Because this is a World Cup year, I have decided to countdown to the tournament by providing a short soccer/fitness related preview of each of the 32 participating nations. In this installment, I will look at Colombia, slight favorites in wide open Group C, which also contains Greece, Ivory Coast, and Japan.  Colombia play their first match against Greece on June 14th.

The Colombians had a strong qualifying campaign, finishing a close 2nd in South America, only 2 points behind Argentina.  Much of their success was due to the impressive play of their star forward, Radamel Falcao, who scored 9 goals in 16 qualification matches.  Unfortunately, Falcao suffered a tear in his anterior cruciate ligament (ACL) on January 22nd while playing with club team Monaco in the Coupe De France, and his recovery in time for the World Cup in June is doubtful.  He did have a successful surgery in late January, however, and has been training hard for the past 3 months in the hopes of recovering in time for his nation’s first match on June 14th.

Injury to the ACL is a very common occurrence among soccer players.  The valgus forces (forces that rotate the knee inwards) generated on the knee during tackling/challenging for the ball, as well as in various cutting/pivoting movements, combined with high speeds, make the ACL (the ligament that prevents excessive inward rotation of the knee) particularly susceptible to injury in soccer.  While completing my 4-year undergraduate degree, I worked as a chiropractor’s assistant to Dr. Robert Gringmuth at the Sports Injury and Rehabilitation Centre, health care providers to the Ontario Provincial and National Training Centre male and female teams.  Over that 4-year time span I saw and worked with, on average, between 10-20 youth soccer players (aged of 12-18) with ACL injuries and tears per year.  While tearing of knee ligaments during forceful tackles and/or challenges for the ball in soccer may not always be avoidable, there are many other simple measures soccer players can take to prevent ACL injuries.  Among them are:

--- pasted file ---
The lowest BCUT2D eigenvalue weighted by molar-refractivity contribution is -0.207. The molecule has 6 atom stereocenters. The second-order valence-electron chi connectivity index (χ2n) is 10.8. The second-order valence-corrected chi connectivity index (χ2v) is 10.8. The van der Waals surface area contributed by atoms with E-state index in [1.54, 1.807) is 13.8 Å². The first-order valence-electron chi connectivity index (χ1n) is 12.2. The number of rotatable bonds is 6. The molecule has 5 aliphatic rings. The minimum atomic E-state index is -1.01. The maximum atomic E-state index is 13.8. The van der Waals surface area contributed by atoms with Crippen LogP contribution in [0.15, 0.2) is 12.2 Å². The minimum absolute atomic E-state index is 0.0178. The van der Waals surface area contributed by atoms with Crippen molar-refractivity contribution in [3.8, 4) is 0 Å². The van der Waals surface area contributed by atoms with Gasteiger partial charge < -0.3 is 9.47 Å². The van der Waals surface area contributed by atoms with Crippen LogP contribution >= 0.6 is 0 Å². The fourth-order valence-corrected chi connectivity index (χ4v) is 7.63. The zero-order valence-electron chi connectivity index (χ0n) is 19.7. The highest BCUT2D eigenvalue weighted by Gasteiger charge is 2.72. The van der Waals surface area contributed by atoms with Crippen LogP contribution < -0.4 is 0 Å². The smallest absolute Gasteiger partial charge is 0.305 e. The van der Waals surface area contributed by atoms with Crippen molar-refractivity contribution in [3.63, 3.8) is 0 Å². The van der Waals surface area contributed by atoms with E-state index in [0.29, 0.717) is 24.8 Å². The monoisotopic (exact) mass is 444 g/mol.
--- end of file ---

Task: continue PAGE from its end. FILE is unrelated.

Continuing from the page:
• performing proper warm-ups, including multi-directional movements, dynamic stretches, strength exercises, and plyometrics, prior to training and playing
  • strengthening of the hamstring muscles (muscles on the back of the thigh) that prevent excess loading on the quadriceps (front of the thigh) during running and jumping
  • strengthening of the hip external rotators, which help to prevent excess inwards rotation of the knee during cutting and pivoting movements

Recovering from an ACL tear – and subsequent surgical repair – is a long process that requires a lot of mobility/flexibility and strength training, and in the later stages of rehabilitation, speed, power, and aerobic endurance training to regain match fitness.  Athletes recovering from ACL surgery must be both patient so that they avoid over-training and re-injury, as well as aggressive in their push to regain mobility and strength in the knee.  They must also learn to “trust” their surgically repaired knee, so that they can go back into the sport and perform all the required movements with confidence and without unnecessary fear.  On average, elite level soccer players will require 5-6 months of rehabilitation following ACL surgery before they can return to play.  Some players, however, have made full recoveries in as little as 4 1/2 months post-operation.

Falcao is a professional athlete who trains with top level club Monaco in the French Ligue Un.  He has access to the best physicians, sports scientists, fitness coaches and athletic therapists money can buy.  Hopefully for him, and for Colombia, he will be able to recover in time to help his team.  We will have to wait and see what happens in 2 months’ time.

I’d love to hear your thoughts about this.  Drop me a line here to get the conversation started.